Stephen Linard - Fashion Designer Encyclopedia

British designer

Born: London, England, 1959. Education: Studied at Southend College of Technology, 1975-78, and St. Martin's School of Art, London, 1978-81. Career: Designer, Notre Dame X, 1981-82; showed first two womenswear collections, 1982; introduced mens-wear line, 1983; designer, Bigi, Japan; designer, Georges Sand Range for Jun Co., Japan; designer, Beyond Stephen Linard range for Bazaar; designer for Powder Blue, 1986; assistant designer, Drakes.




"Cue: Future Talent," in Vogue (London), October 1981.

Grieve, Amanda, "Quids In," in Harper's & Queen (London), April 1983.

"Da Londra: Moda Come Provocazione Eclettica," in L'Uomo Vogue (Milan), December 1985.

Mower, Sarah, "It's Westwood Redux in London 1980s Time Warp," in the International Herald Tribune, 14 March 2001.


It would be difficult to exaggerate the impact of Stephen Linard's degree collection when his models appeared on the catwalk at St. Martin's School of Art in London in the summer of 1981. Linard was a menswear student, and his models were real men, with real muscle, stubble, tattoos, and the demeanor of East End toughs about to enter the boxing ring. The Reluctant Emigrés collection was a subtle mix of solid and transparent, the safely known and the unpredictable. Traditional pinstripe trousers had contrast patches at the derriére, solid dark waistcoat fronts and shadowy organza backs. Striped city shirts were seen to have curious underarm patches, and all was concealed beneath swirling black greatcoats. The clothes were instantly covetable, thoroughly masculine in an entirely new way, and electrifying in the way that only the truly innovative can be.

Linard was famous overnight, and his charisma and photogenic air ensured him an enthusiastic press. He joined a leading young design team known as Notre Dame X, with Richard Ostell and Darlajane Gilroy, among others. When he split from this group, backers set him up in a city studio, where he produced sought-after garments in esoterically titled collections—Angels with Dirty Faces, Les Enfants du Chemin de Fer. He was an early revivalist of bias cutting, and showed underwear as outerwear. He continued with an anarchic mix of fabrics and influences appealing to the glam-sex clubbers always in search of new heroes, and labels with cachet. These were great days of club couture, with punters in fierce competition over their evening toilettes. New heights of sartorial extravagance were scaled, with Linard and art-world personality Leigh Bowery in the running for chief mountaineer.

British rag-trade backing is notoriously fickle, however, and when Linard's company collapsed, he went to Japan to join the stable of eccentric models at Men's Bigi. The Japanese are always swiftly attracted to high-profile talent with high-profile personality, and Linard was soon designing the prestigious Georges Sand range for Jun Company selling in Japan, the Far East, and the United States. At home, he designed the Beyond Stephen Linard ranges for Bazaar in South Moulton Street, London. Starting Powder Blue in 1986, he designed the Chess and Innocents Abroad collections, the latter an eclectic mix of leopard skin, broderie Anglaise and Edwardian schoolgirls. Since teaching at Southend, his former college, and Middlesex, he has been the assistant designer at Drakes, producing exclusive menswear accessories in silk and cashmere.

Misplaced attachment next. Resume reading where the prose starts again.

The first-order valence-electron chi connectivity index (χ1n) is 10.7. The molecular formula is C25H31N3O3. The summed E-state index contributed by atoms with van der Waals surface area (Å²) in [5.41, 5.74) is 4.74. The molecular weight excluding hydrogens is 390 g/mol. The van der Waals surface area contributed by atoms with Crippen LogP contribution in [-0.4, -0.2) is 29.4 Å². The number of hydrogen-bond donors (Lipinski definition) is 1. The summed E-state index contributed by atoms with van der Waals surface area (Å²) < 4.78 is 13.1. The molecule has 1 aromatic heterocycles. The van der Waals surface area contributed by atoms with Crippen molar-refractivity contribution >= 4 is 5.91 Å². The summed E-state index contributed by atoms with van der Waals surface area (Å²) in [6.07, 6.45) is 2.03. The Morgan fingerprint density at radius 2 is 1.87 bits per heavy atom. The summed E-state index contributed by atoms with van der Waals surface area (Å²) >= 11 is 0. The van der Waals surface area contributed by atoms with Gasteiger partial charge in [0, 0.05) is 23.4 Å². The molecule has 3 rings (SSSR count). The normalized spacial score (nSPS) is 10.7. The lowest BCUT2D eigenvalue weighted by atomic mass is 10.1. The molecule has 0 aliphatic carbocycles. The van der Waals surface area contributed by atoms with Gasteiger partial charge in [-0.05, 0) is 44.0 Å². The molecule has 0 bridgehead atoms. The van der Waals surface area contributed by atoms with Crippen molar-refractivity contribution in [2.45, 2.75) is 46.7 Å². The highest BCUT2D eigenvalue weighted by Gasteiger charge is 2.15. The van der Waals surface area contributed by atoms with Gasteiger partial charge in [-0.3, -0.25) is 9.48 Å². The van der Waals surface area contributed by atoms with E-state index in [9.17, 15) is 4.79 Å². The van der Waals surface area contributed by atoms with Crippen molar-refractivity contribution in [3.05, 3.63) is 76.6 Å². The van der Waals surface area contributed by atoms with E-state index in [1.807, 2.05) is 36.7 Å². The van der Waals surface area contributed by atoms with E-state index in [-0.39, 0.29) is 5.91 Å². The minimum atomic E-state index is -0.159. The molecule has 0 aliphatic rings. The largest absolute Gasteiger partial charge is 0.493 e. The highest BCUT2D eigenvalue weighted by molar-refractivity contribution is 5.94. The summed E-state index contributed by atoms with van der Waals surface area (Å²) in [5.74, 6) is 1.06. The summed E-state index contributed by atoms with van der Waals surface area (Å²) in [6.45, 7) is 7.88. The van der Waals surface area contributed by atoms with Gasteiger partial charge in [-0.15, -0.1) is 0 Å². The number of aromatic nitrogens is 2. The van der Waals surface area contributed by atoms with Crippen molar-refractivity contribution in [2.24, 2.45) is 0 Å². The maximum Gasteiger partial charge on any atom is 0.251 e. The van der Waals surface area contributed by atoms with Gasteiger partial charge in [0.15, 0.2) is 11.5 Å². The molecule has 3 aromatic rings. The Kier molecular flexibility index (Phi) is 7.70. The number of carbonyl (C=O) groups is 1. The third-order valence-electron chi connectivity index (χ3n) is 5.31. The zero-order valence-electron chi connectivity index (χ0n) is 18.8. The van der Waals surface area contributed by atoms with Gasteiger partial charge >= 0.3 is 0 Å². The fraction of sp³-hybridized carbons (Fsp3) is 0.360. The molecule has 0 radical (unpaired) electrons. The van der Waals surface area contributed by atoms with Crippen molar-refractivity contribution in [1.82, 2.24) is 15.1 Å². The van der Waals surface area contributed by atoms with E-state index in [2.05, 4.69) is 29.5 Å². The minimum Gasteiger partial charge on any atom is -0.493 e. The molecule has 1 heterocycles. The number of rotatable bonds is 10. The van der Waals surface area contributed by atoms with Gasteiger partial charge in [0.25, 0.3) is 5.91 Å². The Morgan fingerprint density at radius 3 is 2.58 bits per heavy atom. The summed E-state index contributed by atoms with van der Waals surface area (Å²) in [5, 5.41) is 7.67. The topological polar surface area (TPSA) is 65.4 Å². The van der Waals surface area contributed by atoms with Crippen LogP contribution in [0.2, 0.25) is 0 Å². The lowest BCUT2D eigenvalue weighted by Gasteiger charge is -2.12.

Linard has long been involved in the fashion and music mix, designing for singers David Bowie and Boy George and for pop groups such as Fun Boy 3, Spandau Ballet, and the Pet Shop Boys. Neil Tennant of the Pet Shop Boys says on their website, "I wore [a black coat] in the first Opportunities video and for West End Girls. It's designed by Stephen Linard who, interestingly enough, played Envy in the It's a Sin video. Eric Watson, a friend of mine who does most of our photography, had one first; I loved it and got one, the last one they had. It's made of black linen, so it creases all the time. I liked it because it was very, very severe, and I wanted to look a bit like a preacher from the Wild West. It's what people associated us [the Pet Shop Boys] with in the beginning."

Linard also hosted the "Total Fashion Victims" theme nights at the Wag club, introducing Sadé and Swing Out Sister, with John Maybury's light installations dazzling the crowd. He has styled for The Face and interviewed for Blitz, two top London style magazines. In short, for more than a decade, he has lived and worked a life of glamour and style.

Though the industry has become accustomed to real men on the catwalk, some agencies—So Dam' Tuf, for example—deal in nothing else. Yet back in the early 1980s, all this was new, and therein lies Linard's contribution to his time—he did it first. At the dawn of the 21st century, two decades after his first collection stunned the fashion world, Linard is enjoying a resurgence of interest in his work. Along with the likes of designers and firms such as Bodymap, Boy, PX, Richmond/Cornejo, and Vivienne Westwood, Linard's work has come to the forefront as retro, gaining a whole new band of followers. The works of these seminal 1980s designers has also been catching the interest of new designers such as Maria Chen and Anthony Symonds, who grew up in the heyday of the fashion-industry-meets-music-industry-meets-the-club-scene era.

—Alan J. Flux;

updated by Daryl F. Mallett

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